Microsoft, Inc. (Nasdaq: MSFT) got a boost in the high-stakes race to supply software for downloading music when Sony Music Entertainment selected MS Windows’ digital format to sell downloadable songs on the Net.
Sony will become the first major music label to go with the Windows Media 4.0 format developed by Microsoft, which is struggling to catch booming RealNetworks Inc. (Nasdaq: RNWK), whose JukeBox gained instant credibility and popularity with its release this month.
The Sony-Microsoft digital music alliance comes as part of a new effort to collaborate and jointly promote software, music and videos on the Web through cross-marketing with streaming audio and video. Sony said the MS relationship, though not exclusive, would provide “enhanced music experiences for customers while offering new opportunities for Sony Music and its artists.”
Amazing Tool for Marketing Music
“The Internet has proven to be an amazing tool for marketing and promoting our artists,” said Fred Ehrlich, senior VP for new technology and business development at Sony Music Entertainment. “More and more fans are anxious to access music from their favorite artists via the Internet, and this agreement will provide a way for them to do just that.”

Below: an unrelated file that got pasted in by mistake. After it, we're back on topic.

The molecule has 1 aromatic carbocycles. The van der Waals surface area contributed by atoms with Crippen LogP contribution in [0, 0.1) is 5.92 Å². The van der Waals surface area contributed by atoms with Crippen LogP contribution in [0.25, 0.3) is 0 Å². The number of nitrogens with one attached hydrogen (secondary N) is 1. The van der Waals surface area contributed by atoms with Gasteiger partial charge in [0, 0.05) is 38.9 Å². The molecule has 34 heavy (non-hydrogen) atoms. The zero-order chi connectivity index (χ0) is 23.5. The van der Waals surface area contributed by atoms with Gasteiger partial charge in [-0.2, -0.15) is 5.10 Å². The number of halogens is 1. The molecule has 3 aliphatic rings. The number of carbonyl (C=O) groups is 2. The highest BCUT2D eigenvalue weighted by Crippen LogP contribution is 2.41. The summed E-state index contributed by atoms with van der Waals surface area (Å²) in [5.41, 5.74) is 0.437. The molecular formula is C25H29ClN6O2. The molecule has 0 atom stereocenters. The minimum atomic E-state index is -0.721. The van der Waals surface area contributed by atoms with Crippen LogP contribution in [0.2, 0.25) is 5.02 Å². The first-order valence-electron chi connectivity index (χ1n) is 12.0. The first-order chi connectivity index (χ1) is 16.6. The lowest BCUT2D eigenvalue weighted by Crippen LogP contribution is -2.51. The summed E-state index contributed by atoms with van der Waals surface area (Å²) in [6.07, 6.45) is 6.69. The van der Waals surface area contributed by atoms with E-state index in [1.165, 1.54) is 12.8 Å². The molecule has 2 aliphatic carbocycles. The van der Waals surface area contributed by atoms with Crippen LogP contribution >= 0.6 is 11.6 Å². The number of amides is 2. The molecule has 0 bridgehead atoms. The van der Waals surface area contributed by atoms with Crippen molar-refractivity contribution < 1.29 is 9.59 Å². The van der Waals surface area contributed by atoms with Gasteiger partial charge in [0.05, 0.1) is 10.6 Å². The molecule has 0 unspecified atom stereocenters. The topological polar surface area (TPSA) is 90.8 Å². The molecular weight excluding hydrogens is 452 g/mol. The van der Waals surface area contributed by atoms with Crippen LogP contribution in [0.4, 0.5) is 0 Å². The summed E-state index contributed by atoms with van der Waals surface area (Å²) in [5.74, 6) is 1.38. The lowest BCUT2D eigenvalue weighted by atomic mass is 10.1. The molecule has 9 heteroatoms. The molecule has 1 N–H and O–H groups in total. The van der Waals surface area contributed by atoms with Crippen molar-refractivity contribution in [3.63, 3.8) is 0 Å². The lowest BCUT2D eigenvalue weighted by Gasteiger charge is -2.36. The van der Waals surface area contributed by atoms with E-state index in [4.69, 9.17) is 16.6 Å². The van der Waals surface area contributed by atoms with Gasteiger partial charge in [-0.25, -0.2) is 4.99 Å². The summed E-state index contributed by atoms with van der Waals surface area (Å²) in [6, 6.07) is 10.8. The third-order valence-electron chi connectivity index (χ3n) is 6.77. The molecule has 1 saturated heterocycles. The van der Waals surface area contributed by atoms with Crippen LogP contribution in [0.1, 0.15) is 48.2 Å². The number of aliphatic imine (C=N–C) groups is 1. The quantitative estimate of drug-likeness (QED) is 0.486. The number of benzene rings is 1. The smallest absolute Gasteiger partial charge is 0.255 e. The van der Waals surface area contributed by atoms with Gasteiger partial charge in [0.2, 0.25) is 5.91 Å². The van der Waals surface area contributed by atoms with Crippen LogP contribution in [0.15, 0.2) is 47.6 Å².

Digital music enjoys rapidly growing popularity but sales don’t yet approach that of traditional CDs and cassettes sold bought online. Still, analysts predict rapid growth, with faster connections and impending agreement among major labels on standards for online sales and anti-piracy efforts.
Recorded music sales exceed $38 billion (US$) annually, and online distribution and sales are expected to account for a much bigger share: Net-watcher Forrester Research estimates digital transmission sales will reach 7 percent of all recorded U.S. music sales by 2003.
Sony and Microsoft, both members of the Secure Digital Music Initiative, said they support the music industry-led effort to develop digital music distribution standards. Precisely what guidelines will come out of the effort, perhaps next month, remains uncertain. But Microsoft said Media 4.0 would comply with new requirements.
Sony Music, the No. 2 music distributor, lists among its artists Celine Dion, Mariah Carey and Bruce Spingsteen, but didn’t say which artists’ singles would be available in the Microsoft format. Each single will cost $3 to $6 with launch this summer.
The competition’s tough and getting tougher though. RealJukebox, which reported more than 250,000 downloads in its first two days, already features more than 60 artists, including big names like Aerosmith and Public Enemy.
RealJukeBox lets users copy, store and play audio compact discs on personal computers. JukeBox works in several formats, including the popular MP3. A parade of other companies have joined the fray, hoping to become standards for music downloads.